And in that love, you can know, even at your worst, even at the world’s worst God never walks away.  And even at your worst, God sees you in the full beauty of not only who you are, but who, by God’s grace, you will be.   

In the very last sentence, God says to Israel these puzzling words.  “Your walls are continually before me.”  That doesn’t make any sense.  Israel walls are broken.  They’re nothing but rubble, but not to God.  No, God see beyond the rubble.  God sees when that city, when each of us will be all God has destined us to be, that Jesus died for us to be. 

And if God sees you that way, then see yourself that way.  See yourself as the masterpiece you are by God’s grace.  See those around you that way.   See this world not only for what it is now, but what it is even now becoming, a world healed and restored, transformed by the unstoppable power of God’s love.   Let that love fill you with confidence and peace.  Let it quiet your doubts and fears.  For that love has the last word, not this virus or any other ugly thing in our world.   

So, live in that love.

Invite and welcome others into that love.

Share it joyfully and boldly, just how God loves you, how God loves me, how God loves this entire beautiful, broken world no matter what, and how that love wins over everything.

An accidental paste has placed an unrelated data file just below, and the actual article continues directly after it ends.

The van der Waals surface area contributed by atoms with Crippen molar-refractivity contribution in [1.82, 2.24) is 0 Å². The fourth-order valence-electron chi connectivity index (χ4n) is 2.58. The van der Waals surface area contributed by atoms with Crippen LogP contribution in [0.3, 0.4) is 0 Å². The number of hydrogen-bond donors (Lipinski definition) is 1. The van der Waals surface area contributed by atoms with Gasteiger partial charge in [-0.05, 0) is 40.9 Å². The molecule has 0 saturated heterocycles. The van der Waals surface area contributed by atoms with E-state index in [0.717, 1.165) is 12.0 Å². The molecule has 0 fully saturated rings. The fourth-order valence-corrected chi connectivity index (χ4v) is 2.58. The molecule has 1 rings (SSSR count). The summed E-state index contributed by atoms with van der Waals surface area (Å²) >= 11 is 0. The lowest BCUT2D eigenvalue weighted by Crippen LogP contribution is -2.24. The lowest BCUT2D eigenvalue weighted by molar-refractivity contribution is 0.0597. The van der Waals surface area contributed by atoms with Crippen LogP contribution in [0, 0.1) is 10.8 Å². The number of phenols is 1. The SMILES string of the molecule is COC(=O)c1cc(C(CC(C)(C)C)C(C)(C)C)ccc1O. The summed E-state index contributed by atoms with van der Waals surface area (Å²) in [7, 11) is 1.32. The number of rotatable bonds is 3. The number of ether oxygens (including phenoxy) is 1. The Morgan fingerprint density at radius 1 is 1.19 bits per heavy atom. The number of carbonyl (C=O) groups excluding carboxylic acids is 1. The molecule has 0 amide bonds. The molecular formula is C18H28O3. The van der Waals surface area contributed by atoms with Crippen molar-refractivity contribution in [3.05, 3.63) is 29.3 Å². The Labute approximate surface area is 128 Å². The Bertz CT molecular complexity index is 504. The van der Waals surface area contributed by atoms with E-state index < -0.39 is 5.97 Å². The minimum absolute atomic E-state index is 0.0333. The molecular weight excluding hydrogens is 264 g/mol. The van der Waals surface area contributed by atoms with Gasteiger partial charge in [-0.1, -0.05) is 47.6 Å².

Sunday, November 15, 2020

Fake News, Real News? What's The Difference? It's Not What You Think.

I notice it pretty much every day I drive home.  How can I miss it?  It’s huge.  It’s yellow. It has big bold type.   And the billboard begins with these words that I’ve heard a lot. It asks.  “Have you had enough of the fake news?”   What’s funny is right after that question, it gives you news that isn’t really news at all.  It’s a campaign advertisement.   And that advertisement doesn’t feel all that real.  To be honest, it feels a little fake. 

And that’s the point.  To some extent, all the political news out there or at least the way people view that, is kinda fake.  I’m not talking about its factual accuracy.  No.  I’m talking about how folks often act as if that news is the most real thing in the world.  I mean. It is real, sure, decisions leaders make have real consequences.  In this pandemic, they even have life and death ones.